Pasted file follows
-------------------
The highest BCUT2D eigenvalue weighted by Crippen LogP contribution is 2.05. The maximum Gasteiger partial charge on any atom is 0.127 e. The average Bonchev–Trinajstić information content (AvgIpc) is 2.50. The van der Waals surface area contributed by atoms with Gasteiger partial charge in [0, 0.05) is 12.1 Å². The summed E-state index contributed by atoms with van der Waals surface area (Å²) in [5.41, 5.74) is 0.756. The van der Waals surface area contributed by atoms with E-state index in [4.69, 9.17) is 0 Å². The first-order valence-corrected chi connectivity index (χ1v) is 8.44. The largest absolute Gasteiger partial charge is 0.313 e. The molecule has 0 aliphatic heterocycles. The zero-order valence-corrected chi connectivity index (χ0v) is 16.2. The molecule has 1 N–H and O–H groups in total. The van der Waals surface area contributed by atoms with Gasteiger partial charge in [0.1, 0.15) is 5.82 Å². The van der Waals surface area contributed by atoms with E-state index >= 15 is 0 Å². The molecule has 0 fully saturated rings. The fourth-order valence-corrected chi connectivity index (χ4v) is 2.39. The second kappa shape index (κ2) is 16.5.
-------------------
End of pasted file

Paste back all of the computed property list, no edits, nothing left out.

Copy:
The highest BCUT2D eigenvalue weighted by Crippen LogP contribution is 2.05. The maximum Gasteiger partial charge on any atom is 0.127 e. The average Bonchev–Trinajstić information content (AvgIpc) is 2.50. The van der Waals surface area contributed by atoms with Gasteiger partial charge in [0, 0.05) is 12.1 Å². The summed E-state index contributed by atoms with van der Waals surface area (Å²) in [5.41, 5.74) is 0.756. The van der Waals surface area contributed by atoms with E-state index in [4.69, 9.17) is 0 Å². The first-order valence-corrected chi connectivity index (χ1v) is 8.44. The largest absolute Gasteiger partial charge is 0.313 e. The molecule has 0 aliphatic heterocycles. The zero-order valence-corrected chi connectivity index (χ0v) is 16.2. The molecule has 1 N–H and O–H groups in total. The van der Waals surface area contributed by atoms with Gasteiger partial charge in [0.1, 0.15) is 5.82 Å². The van der Waals surface area contributed by atoms with E-state index >= 15 is 0 Å². The molecule has 0 fully saturated rings. The fourth-order valence-corrected chi connectivity index (χ4v) is 2.39. The second kappa shape index (κ2) is 16.5.